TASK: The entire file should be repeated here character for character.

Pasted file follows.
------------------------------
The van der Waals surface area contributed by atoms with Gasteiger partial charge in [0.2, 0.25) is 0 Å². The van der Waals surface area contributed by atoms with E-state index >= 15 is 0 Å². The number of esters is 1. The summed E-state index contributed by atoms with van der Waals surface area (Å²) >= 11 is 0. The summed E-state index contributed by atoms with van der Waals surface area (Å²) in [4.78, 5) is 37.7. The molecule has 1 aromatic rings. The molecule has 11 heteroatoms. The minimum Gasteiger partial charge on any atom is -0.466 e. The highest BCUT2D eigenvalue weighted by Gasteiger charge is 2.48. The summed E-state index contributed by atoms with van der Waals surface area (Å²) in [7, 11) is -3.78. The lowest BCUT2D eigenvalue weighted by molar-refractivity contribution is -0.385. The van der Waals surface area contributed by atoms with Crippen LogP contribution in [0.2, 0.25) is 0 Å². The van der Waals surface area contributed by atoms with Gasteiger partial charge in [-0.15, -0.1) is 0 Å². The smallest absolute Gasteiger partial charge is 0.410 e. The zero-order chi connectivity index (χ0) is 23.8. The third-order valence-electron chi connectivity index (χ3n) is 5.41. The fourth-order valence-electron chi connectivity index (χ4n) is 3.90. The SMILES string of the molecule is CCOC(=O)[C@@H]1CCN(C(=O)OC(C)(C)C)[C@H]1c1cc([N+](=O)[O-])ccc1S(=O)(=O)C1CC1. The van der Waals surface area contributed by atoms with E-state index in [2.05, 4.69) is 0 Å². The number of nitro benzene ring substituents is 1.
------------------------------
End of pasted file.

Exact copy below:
The van der Waals surface area contributed by atoms with Gasteiger partial charge in [0.2, 0.25) is 0 Å². The van der Waals surface area contributed by atoms with E-state index >= 15 is 0 Å². The number of esters is 1. The summed E-state index contributed by atoms with van der Waals surface area (Å²) >= 11 is 0. The summed E-state index contributed by atoms with van der Waals surface area (Å²) in [4.78, 5) is 37.7. The molecule has 1 aromatic rings. The molecule has 11 heteroatoms. The minimum Gasteiger partial charge on any atom is -0.466 e. The highest BCUT2D eigenvalue weighted by Gasteiger charge is 2.48. The summed E-state index contributed by atoms with van der Waals surface area (Å²) in [7, 11) is -3.78. The lowest BCUT2D eigenvalue weighted by molar-refractivity contribution is -0.385. The van der Waals surface area contributed by atoms with Crippen LogP contribution in [0.2, 0.25) is 0 Å². The van der Waals surface area contributed by atoms with Gasteiger partial charge in [-0.15, -0.1) is 0 Å². The smallest absolute Gasteiger partial charge is 0.410 e. The zero-order chi connectivity index (χ0) is 23.8. The third-order valence-electron chi connectivity index (χ3n) is 5.41. The fourth-order valence-electron chi connectivity index (χ4n) is 3.90. The SMILES string of the molecule is CCOC(=O)[C@@H]1CCN(C(=O)OC(C)(C)C)[C@H]1c1cc([N+](=O)[O-])ccc1S(=O)(=O)C1CC1. The van der Waals surface area contributed by atoms with E-state index in [2.05, 4.69) is 0 Å². The number of nitro benzene ring substituents is 1.